A neural theory of circadian rhythms: The gated pacemaker

Author(s): Carpenter, G.A. | Grossberg, S. |

Year: 1983

Citation: Biological Cybernetics, 48, 35-59.

Abstract: This article describes a behaviorally, physiologically, and anatomically predictive model of how circadian rhythms are generated by each suprachiasmatic nucleus (SCN) of the mammalian hypothalamus. This gated pacemaker model is defined in terms of competing on-cell off-cell populations whose positive feedback signals are gated by slowly accumulating chemical transmitter substances. These components have also been used to model other hypothalamic circuits, notably the eating circuit. A parametric analysis of the types of oscillations supported by the model is presented. The complementary reactions to light of diurnal and nocturnal mammals as well as their similar phase response curves are obtained. The dead zone of the phase response curve during the subjective day of a nocturnal rodent is also explained. Oscillations are suppressed by high intensities of steady light. Operations that alter the parameters of the model transmitters can phase shift or otherwise change its circadian oscillation. Effects of ablation and hormones on model oscillations are summarized. Observed oscillations include regular periodic solutions, periodic plateau solutions, rippled plateau solutions, period doubling solutions, slow modulation of oscillations over a period of months, and repeating sequences of oscillation clusters. The model period increases inversely with the transmitter accumulation rate but is insensitive to other parameter choices except near the breakdown of oscillations. The model s clocklike nature is thus a mathematical property rather than a formal postulate. A singular perturbation approach to the model s analysis is described.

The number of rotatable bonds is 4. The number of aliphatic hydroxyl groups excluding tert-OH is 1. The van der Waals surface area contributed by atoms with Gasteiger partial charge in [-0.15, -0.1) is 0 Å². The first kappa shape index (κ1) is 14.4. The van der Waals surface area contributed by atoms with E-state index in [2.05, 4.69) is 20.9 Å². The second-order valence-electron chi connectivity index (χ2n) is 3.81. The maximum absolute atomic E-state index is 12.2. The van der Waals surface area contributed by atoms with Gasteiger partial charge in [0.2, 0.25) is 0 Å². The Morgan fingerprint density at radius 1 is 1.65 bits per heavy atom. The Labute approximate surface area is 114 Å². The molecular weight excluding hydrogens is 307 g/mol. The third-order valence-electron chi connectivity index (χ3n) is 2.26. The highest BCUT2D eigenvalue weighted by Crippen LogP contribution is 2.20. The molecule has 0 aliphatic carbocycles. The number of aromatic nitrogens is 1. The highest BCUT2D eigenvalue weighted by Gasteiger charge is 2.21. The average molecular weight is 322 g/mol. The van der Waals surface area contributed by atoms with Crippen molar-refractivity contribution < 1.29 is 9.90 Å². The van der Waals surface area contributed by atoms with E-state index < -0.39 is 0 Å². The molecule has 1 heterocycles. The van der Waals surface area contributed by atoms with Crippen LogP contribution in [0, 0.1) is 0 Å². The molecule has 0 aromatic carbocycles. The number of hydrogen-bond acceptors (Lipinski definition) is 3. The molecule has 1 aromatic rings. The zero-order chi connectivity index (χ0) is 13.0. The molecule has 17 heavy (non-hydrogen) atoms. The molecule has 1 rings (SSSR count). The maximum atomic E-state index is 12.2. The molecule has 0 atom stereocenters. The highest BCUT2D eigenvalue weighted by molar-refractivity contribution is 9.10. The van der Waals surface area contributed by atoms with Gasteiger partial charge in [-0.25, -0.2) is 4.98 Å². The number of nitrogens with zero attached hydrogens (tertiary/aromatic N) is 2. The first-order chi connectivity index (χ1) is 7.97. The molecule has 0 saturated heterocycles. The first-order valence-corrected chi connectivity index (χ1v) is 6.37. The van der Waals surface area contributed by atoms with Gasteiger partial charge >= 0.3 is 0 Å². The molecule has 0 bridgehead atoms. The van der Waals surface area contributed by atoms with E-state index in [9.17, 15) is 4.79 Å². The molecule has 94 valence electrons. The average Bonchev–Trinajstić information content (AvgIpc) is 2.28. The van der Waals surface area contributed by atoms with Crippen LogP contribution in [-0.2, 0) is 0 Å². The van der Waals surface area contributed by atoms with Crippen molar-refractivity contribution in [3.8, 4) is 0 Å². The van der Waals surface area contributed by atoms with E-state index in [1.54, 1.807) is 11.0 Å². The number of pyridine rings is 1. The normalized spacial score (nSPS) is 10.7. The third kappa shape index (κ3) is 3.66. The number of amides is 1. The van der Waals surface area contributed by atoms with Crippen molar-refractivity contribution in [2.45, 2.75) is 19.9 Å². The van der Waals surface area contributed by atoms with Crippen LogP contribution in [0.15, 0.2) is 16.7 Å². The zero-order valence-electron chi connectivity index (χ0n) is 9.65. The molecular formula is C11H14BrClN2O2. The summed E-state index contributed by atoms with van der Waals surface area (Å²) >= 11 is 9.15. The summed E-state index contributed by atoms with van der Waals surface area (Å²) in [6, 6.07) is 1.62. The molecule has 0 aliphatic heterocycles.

Topics: Biological Learning, Models: Other,

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